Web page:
PLEASE HELP SPREAD THE WORD
Corporations should be required to publicly post a complete list of jobs/positions and the hourly pay and/or salary associated with each job. This would go a long way towards achieving equal pay for all.
We support passage of the Paycheck Fairness Act (S. 819 and H.R. 1869) which is a proposed United States labor law that would add procedural protections to the Equal Pay Act of 1963 and the Fair Labor Standards Act as part of an effort to address the gender pay gap in the United States.
The bill "punishes employers for retaliating against workers who share wage information, puts the justification burden on employers as to why someone is paid less and allows workers to sue for punitive damages of wage discrimination." Another provision of the bill would start programs to train women in ways to better negotiate their wages.
The Paycheck Fairness Act will help secure equal pay for equal work for all Americans. The bill would update the Equal Pay Act of 1963, a law that has not been able to achieve its promise of closing the wage gap because of limited enforcement tools and inadequate remedies. The Paycheck Fairness Act would make critical changes to the law, including:
- requiring employers to demonstrate that wage differentials are based on factors other than sex;
- prohibiting retaliation against workers who inquire about their employers’ wage practices or disclose their own wages;
- permitting reasonable comparisons between employees within clearly defined geographical areas to determine fair wages;
- strengthening penalties for equal pay violations;
- directing the Department of Labor to assist employers and collect wage-related data; and
- authorizing additional training for Equal Employment Opportunity Commission staff to better identify and handle wage disputes.
MAJOR REASONS FOR THE GENDER WAGE GAP:
Studies have identified a number of factors that account for a share of the difference in earnings between women and men, including women’s greater likelihood to reduce or leave paid work to care for children or adult family members and the combination of occupational segregation and lower median pay in occupations in which women make up a significant share of all workers employed.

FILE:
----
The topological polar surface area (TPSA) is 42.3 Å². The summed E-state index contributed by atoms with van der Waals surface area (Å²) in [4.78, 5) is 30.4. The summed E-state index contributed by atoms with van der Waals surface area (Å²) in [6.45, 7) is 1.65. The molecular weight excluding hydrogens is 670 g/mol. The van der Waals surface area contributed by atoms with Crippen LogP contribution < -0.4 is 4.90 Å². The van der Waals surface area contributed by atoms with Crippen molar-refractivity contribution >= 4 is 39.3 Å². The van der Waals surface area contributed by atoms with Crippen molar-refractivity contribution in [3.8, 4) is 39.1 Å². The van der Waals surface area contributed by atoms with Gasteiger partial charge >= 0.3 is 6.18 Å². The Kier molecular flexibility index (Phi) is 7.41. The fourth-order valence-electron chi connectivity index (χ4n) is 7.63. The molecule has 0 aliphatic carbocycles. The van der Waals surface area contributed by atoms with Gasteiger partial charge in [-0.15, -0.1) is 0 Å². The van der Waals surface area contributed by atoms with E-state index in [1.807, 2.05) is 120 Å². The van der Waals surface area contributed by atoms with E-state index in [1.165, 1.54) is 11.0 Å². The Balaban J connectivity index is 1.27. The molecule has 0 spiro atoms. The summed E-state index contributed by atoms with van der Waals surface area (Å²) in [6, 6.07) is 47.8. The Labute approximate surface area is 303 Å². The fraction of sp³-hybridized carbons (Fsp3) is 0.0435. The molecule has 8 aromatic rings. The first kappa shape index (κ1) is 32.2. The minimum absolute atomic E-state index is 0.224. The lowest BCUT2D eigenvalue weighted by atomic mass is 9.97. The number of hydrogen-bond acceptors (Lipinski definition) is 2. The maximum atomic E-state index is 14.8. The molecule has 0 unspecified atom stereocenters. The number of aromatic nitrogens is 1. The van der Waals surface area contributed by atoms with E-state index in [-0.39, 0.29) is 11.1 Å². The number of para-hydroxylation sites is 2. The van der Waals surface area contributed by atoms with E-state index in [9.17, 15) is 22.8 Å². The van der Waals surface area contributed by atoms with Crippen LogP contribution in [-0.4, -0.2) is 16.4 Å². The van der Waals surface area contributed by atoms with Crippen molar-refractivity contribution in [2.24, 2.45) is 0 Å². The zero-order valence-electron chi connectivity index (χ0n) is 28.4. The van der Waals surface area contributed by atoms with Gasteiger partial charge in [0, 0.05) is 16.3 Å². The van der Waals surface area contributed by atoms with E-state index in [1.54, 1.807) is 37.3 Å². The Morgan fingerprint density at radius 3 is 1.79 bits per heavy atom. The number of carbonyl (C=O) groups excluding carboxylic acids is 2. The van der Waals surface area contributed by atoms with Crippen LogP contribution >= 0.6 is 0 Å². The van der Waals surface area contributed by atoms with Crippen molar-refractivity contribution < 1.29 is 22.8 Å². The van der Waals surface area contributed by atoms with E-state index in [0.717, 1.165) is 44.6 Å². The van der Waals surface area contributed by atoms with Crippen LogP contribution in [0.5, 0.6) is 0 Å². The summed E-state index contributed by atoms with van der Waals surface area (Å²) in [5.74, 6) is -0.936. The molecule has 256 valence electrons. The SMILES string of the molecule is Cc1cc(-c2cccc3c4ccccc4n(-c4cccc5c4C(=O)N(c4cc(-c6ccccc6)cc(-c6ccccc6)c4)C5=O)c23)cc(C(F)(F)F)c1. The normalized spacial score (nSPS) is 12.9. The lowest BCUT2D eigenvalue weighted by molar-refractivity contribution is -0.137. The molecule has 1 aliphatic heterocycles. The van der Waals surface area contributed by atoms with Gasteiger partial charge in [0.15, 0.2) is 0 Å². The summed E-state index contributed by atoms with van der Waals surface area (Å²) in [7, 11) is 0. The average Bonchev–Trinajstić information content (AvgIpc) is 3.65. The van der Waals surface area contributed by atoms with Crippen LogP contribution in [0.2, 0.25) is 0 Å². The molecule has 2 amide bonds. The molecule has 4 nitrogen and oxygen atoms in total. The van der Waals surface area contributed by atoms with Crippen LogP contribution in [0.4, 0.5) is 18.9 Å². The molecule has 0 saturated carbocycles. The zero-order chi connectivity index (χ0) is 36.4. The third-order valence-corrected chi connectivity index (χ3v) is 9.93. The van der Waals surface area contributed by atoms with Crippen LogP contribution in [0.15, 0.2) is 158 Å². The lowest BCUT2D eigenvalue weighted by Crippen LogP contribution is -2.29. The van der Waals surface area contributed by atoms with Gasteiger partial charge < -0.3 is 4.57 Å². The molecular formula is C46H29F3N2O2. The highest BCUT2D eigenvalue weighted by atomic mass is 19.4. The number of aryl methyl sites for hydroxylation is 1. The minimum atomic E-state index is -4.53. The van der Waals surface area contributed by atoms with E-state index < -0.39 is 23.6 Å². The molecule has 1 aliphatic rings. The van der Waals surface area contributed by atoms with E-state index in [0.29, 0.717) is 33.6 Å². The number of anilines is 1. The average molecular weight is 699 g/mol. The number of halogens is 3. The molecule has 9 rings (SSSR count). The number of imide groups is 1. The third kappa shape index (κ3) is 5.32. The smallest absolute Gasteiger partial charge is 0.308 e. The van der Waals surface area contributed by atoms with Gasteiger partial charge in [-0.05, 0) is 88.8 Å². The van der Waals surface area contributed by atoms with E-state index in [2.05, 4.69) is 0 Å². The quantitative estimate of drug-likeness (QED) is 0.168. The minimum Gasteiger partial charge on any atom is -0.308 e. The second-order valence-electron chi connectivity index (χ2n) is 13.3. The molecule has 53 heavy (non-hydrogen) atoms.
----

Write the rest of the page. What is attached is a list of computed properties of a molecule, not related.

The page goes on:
The most recent comprehensive study of earnings, which followed a cohort of women and men across a 30 year period from 1980 to 2010, and thus could control for factors such as differences in occupation and industry and time out of the labor market, found that differences in occupations and industry of employment explained close to half of the difference in women’s and men’s earnings:
DIFFERENCES IN OCCUPATIONS (32.9%)
In other words, nearly one-third of the gap in earnings is due to the fact that women tend to work in different occupations from men, and that the occupations in which women are the large majority of workers have lower earnings than those in which most workers are men. For example, women are only a quarter of workers in computer and mathematical occupations, which tend
to have earnings well above average.
DIFFERENCES IN SECTORS: (17.6%)
Nearly one-fifth of the gap (17.6 percent) is due to differences in the sectors in which women and men work; a supervisor or human resources manager working in manufacturing, for example, may have higher earnings than a supervisor working in a restaurant.
DIFFERENCES IN TIME SPENT OUT OF WORK (14.1%)
Differences in the time that women and men spent out of paid work were found to explain 14.1 percent of their overall difference in earnings.
DIFFERENCES IN WAGE NEGOTIATION:
Research suggests that differences in negotiating behaviors between women and men may partly explain differences in starting salaries and salary growth over time. When individual wage negotiations are not explicitly encouraged, women are less likely than men to negotiate aggressively or to question salaries suggested to them by their employer or manager. Yet, when women negotiate as aggressively as men, they may be viewed more negatively than men. Negotiating a lower starting salary can have a long term impact on earnings.
DIFFERENCES IN WILLINGNESS TO WORK LONG HOURS:
While both women and men earn wage premiums for working long hours, women are less likely than men to work jobs with long hours. Moreover, when women do work over 50 hours, the premium they earn is proportionally lower than men’s. The studies conclude that the growth of a long-hours culture in professional and managerial jobs presents a major barrier to closing the gender wage gap because, given the unequal gender division of unpaid family and child care work, women are less likely than men to work in such jobs.
After the impact of all other factors commonly associated with differences in earnings (including education, race, and unionization) are analyzed, an ‘unexplained’ share of the wage gap does still remain. There does appear to be a wage gap that is based on gender discrimination, but the amount of that wage gap is less than claimed and varies based on occupation and many other factors.
We agree with the Peace and Freedom Party Platform:
"We demand full equality for women in all aspects of life. Sexism is a major instrument for teaching relations of domination and inequality and for keeping one- half of the workforce underpaid or unpaid. We work to end oppressive sex roles in society. We must ensure equal rights and responsibilities in child raising. Unions must do more to organize women and promote women's leadership. We demand:
- Adoption of an equal rights amendment.
- Equal pay for equal work, and for work of comparable worth.
- Enforce non-discrimination in hiring and promotion with affirmative action where necessary."